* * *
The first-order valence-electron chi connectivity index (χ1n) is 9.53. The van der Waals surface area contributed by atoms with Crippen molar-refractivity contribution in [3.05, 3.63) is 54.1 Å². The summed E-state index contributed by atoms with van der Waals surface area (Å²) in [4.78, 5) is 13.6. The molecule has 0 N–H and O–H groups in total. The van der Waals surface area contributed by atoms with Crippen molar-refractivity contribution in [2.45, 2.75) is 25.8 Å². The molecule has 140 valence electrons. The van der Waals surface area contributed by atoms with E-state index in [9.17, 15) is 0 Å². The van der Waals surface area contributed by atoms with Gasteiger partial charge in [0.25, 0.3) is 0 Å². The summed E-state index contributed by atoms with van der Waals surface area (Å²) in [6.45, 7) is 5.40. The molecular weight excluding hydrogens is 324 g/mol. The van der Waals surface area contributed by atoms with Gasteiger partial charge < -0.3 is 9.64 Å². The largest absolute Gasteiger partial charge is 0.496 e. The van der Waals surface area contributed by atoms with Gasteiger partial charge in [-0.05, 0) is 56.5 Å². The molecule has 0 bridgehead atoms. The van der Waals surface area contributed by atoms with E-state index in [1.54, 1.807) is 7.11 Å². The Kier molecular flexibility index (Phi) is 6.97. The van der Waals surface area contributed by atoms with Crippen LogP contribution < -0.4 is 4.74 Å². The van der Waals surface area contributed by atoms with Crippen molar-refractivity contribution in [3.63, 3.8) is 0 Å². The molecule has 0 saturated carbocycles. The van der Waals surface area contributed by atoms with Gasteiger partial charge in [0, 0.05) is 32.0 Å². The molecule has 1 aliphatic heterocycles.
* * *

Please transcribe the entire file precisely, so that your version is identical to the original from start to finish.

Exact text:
The first-order valence-electron chi connectivity index (χ1n) is 9.53. The van der Waals surface area contributed by atoms with Crippen molar-refractivity contribution in [3.05, 3.63) is 54.1 Å². The summed E-state index contributed by atoms with van der Waals surface area (Å²) in [4.78, 5) is 13.6. The molecule has 0 N–H and O–H groups in total. The van der Waals surface area contributed by atoms with Crippen molar-refractivity contribution in [2.45, 2.75) is 25.8 Å². The molecule has 140 valence electrons. The van der Waals surface area contributed by atoms with E-state index in [9.17, 15) is 0 Å². The van der Waals surface area contributed by atoms with Gasteiger partial charge in [0.25, 0.3) is 0 Å². The summed E-state index contributed by atoms with van der Waals surface area (Å²) in [6.45, 7) is 5.40. The molecular weight excluding hydrogens is 324 g/mol. The van der Waals surface area contributed by atoms with Gasteiger partial charge < -0.3 is 9.64 Å². The largest absolute Gasteiger partial charge is 0.496 e. The van der Waals surface area contributed by atoms with Gasteiger partial charge in [-0.05, 0) is 56.5 Å². The molecule has 0 bridgehead atoms. The van der Waals surface area contributed by atoms with E-state index in [1.54, 1.807) is 7.11 Å². The Kier molecular flexibility index (Phi) is 6.97. The van der Waals surface area contributed by atoms with Crippen LogP contribution < -0.4 is 4.74 Å². The van der Waals surface area contributed by atoms with Crippen molar-refractivity contribution in [3.63, 3.8) is 0 Å². The molecule has 0 saturated carbocycles. The van der Waals surface area contributed by atoms with Gasteiger partial charge in [0, 0.05) is 32.0 Å². The molecule has 1 aliphatic heterocycles.